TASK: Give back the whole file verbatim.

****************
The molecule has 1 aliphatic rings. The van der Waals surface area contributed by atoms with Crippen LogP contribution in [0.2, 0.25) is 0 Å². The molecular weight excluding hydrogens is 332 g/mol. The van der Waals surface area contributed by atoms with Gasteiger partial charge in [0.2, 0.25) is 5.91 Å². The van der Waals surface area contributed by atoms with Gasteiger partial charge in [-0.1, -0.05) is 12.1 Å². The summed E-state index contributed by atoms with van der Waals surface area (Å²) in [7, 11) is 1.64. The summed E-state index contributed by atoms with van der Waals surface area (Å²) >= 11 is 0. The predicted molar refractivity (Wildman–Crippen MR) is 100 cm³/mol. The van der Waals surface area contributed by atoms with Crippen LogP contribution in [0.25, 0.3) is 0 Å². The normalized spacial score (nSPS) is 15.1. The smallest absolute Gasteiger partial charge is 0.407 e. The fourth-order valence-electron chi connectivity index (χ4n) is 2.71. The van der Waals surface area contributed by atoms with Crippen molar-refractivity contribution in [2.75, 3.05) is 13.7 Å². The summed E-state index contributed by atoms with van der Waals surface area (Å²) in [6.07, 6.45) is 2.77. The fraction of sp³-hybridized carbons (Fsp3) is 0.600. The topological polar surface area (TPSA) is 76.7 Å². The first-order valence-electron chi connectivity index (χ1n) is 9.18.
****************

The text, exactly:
The molecule has 1 aliphatic rings. The van der Waals surface area contributed by atoms with Crippen LogP contribution in [0.2, 0.25) is 0 Å². The molecular weight excluding hydrogens is 332 g/mol. The van der Waals surface area contributed by atoms with Gasteiger partial charge in [0.2, 0.25) is 5.91 Å². The van der Waals surface area contributed by atoms with Gasteiger partial charge in [-0.1, -0.05) is 12.1 Å². The summed E-state index contributed by atoms with van der Waals surface area (Å²) in [7, 11) is 1.64. The summed E-state index contributed by atoms with van der Waals surface area (Å²) >= 11 is 0. The predicted molar refractivity (Wildman–Crippen MR) is 100 cm³/mol. The van der Waals surface area contributed by atoms with Crippen LogP contribution in [0.25, 0.3) is 0 Å². The normalized spacial score (nSPS) is 15.1. The smallest absolute Gasteiger partial charge is 0.407 e. The fourth-order valence-electron chi connectivity index (χ4n) is 2.71. The van der Waals surface area contributed by atoms with Crippen molar-refractivity contribution in [2.75, 3.05) is 13.7 Å². The summed E-state index contributed by atoms with van der Waals surface area (Å²) in [6.07, 6.45) is 2.77. The fraction of sp³-hybridized carbons (Fsp3) is 0.600. The topological polar surface area (TPSA) is 76.7 Å². The first-order valence-electron chi connectivity index (χ1n) is 9.18.